SACRAMENTO (CBS13) – Starting January 1, state workers may get to bring their infants to work.
Assembly Bill 372 would allow state employees to bring their infants to work in order to promote parent-infant bonding time and breastfeeding. Babies would need to be between the ages of 6 weeks and 6 months, or until the infant is crawling (whichever is earlier), and get medical clearance from a physician and a surgeon.
The program would run from January 1, 2020-January 1, 2022.
The bill passed the Senate Appropriations Committee unanimously on Friday. It previously passed the Assembly, but concerns were raised. They include negative reactions, implementation, and parents not using their full medical leave in a rush to get back to work. Questions also remain about how much the bill would cost taxpayers. According to the Senate Appropriations Committee,
“this bill would result in annual costs across the General Fund and several special funds. The magnitude of these costs is unknown, but potentially significant, and would include (1) infrastructure improvements at state-owned and leased buildings, (2) the California Department of Human Resources developing the program, drafting regulations and providing guidance to other state departments regarding implementation, (3) resolving potential workplace accidents involving infants, and (4) the cashing out of increased vacation balances for civil servants to the extent that they take less vacation time as a result of this bill than would have occurred on the natural.”
The bill now goes to the full Senate for a vote. If it passes Governor Gavin Newsom could sign or veto it.
Several states already have Infants at Work programs- Arizona, Kansas, Nevada, and Washington. However, several of those states do not offer paid family leave or don’t offer paid family leave to public employees. Currently, the California Family Rights Act allows eligible employees to take up to 12 workweeks of unpaid protected time to care for a child born to, adopted by, or placed for foster care with an employee. Other laws allow new moms to get the dedicated time and a private space to pump breast milk.
In Washington, according to the Bill Analysis, 75 infants have successfully “graduated” since the program started in July 2015. In Arizona, the Department of Health Services started an infant at work program in 2016 and posted on its site “our program has hosted close to 200 babies. We’ve witnessed a positive boost to employee morale as our babies and coworkers enjoy having a baby in the office.”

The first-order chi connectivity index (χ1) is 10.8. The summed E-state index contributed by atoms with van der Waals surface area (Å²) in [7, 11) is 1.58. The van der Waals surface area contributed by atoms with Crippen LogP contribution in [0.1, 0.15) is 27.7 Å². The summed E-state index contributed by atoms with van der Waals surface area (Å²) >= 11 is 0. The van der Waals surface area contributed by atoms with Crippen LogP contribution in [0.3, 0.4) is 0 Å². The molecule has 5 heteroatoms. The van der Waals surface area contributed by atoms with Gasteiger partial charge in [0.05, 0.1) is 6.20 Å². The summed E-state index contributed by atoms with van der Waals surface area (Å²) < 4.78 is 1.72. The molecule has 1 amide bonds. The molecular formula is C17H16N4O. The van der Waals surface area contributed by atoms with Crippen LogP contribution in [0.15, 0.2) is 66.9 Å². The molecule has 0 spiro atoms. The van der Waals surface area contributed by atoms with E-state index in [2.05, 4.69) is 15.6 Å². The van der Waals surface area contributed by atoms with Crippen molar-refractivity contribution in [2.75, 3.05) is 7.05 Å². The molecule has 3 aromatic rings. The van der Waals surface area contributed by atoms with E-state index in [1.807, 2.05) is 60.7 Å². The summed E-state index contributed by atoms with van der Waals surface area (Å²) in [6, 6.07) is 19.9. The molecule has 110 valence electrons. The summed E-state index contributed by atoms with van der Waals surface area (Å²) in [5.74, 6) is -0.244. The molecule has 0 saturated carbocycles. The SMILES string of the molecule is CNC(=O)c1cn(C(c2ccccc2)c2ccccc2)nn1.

AB 372 does state parents or caregivers will have sole responsibility for the safety of the infant, but agencies can adopt certain regulations or choose to not participate if the work environment is considered “inappropriate for infants, for safety, health, or other concerns regarding the infant, the adult, or both.”
Additional concerns have been raised about how to minimize disruptions in the workplace.
“However, as a practical matter for implementation and operations, this may present a significant challenge with regard to balancing the interests of
opportunity and rights prescribed by this proposal for a new parent, and the obligation of state agencies and their employees to provide a public service uninterrupted or affected by an infant or infants in the workplace who, naturally, may disrupt the workplace environment.”
Assemblyman Randy Voepel (R-Santee), the lawmaker behind the proposal, thinks he may have Governor Newsom’s vote since he’s shown an interest in parent-friendly initiatives.
The governor’s office issued a statement earlier this year:
“The Governor believes strongly in supporting family bonding and child development from the cradle all the way to career. This is why two of his earliest policy proposals were around funding early childhood education and expanding paid family leave.
The Governor is also keenly aware that details matter and bills change at every stage of the legislative process.
He’s committed to working with the legislature and making his priorities known, and he carefully reviews all pending legislation (and, of course, every bill that reaches his desk) to ensure they meet the standard of the people of California.”
Babies at work policies are not new. The Parenting in the Workplace Institute says hundreds of companies in the U.S. now allow parents to care for infants on the job.
A similar bill was held on the Senate Appropriation Committee’s suspense file last session.